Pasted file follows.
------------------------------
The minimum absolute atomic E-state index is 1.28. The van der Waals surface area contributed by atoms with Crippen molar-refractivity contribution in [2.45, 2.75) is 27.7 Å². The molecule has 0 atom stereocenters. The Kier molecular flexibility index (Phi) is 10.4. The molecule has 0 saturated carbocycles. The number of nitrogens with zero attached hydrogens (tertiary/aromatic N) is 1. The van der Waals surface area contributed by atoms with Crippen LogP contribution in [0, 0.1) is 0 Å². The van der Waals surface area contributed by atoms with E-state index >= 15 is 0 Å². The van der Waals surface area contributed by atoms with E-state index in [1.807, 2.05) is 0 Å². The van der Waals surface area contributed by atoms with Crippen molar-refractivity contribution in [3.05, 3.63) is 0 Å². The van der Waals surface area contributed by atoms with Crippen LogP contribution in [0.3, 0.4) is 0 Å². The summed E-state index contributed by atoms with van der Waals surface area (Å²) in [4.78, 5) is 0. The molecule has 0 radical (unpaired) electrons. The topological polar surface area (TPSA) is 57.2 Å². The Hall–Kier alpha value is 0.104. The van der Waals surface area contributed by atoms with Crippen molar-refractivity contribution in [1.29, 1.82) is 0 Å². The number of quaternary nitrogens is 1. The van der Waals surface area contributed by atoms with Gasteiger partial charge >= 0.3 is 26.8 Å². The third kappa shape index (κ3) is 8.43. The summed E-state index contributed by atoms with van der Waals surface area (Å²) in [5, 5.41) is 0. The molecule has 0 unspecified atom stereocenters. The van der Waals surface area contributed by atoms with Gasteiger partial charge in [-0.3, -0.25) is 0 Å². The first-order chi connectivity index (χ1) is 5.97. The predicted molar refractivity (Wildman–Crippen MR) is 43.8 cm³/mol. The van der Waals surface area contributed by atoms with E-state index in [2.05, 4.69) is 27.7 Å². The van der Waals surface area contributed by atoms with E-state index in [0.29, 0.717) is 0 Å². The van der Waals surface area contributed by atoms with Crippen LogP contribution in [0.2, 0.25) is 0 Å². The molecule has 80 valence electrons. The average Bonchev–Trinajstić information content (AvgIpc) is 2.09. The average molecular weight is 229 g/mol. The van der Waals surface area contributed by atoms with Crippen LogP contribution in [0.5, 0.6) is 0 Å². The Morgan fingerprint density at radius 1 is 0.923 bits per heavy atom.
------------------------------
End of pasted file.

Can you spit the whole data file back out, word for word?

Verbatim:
The minimum absolute atomic E-state index is 1.28. The van der Waals surface area contributed by atoms with Crippen molar-refractivity contribution in [2.45, 2.75) is 27.7 Å². The molecule has 0 atom stereocenters. The Kier molecular flexibility index (Phi) is 10.4. The molecule has 0 saturated carbocycles. The number of nitrogens with zero attached hydrogens (tertiary/aromatic N) is 1. The van der Waals surface area contributed by atoms with Crippen LogP contribution in [0, 0.1) is 0 Å². The van der Waals surface area contributed by atoms with E-state index >= 15 is 0 Å². The van der Waals surface area contributed by atoms with E-state index in [1.807, 2.05) is 0 Å². The van der Waals surface area contributed by atoms with Crippen molar-refractivity contribution in [3.05, 3.63) is 0 Å². The van der Waals surface area contributed by atoms with Crippen LogP contribution in [0.3, 0.4) is 0 Å². The summed E-state index contributed by atoms with van der Waals surface area (Å²) in [4.78, 5) is 0. The molecule has 0 radical (unpaired) electrons. The topological polar surface area (TPSA) is 57.2 Å². The Hall–Kier alpha value is 0.104. The van der Waals surface area contributed by atoms with Crippen molar-refractivity contribution in [1.29, 1.82) is 0 Å². The number of quaternary nitrogens is 1. The van der Waals surface area contributed by atoms with Gasteiger partial charge >= 0.3 is 26.8 Å². The third kappa shape index (κ3) is 8.43. The summed E-state index contributed by atoms with van der Waals surface area (Å²) in [5, 5.41) is 0. The molecule has 0 unspecified atom stereocenters. The van der Waals surface area contributed by atoms with Gasteiger partial charge in [-0.3, -0.25) is 0 Å². The first-order chi connectivity index (χ1) is 5.97. The predicted molar refractivity (Wildman–Crippen MR) is 43.8 cm³/mol. The van der Waals surface area contributed by atoms with E-state index in [2.05, 4.69) is 27.7 Å². The van der Waals surface area contributed by atoms with E-state index in [0.29, 0.717) is 0 Å². The van der Waals surface area contributed by atoms with Crippen LogP contribution in [0.2, 0.25) is 0 Å². The molecule has 80 valence electrons. The average Bonchev–Trinajstić information content (AvgIpc) is 2.09. The average molecular weight is 229 g/mol. The van der Waals surface area contributed by atoms with Crippen LogP contribution in [0.5, 0.6) is 0 Å². The Morgan fingerprint density at radius 1 is 0.923 bits per heavy atom.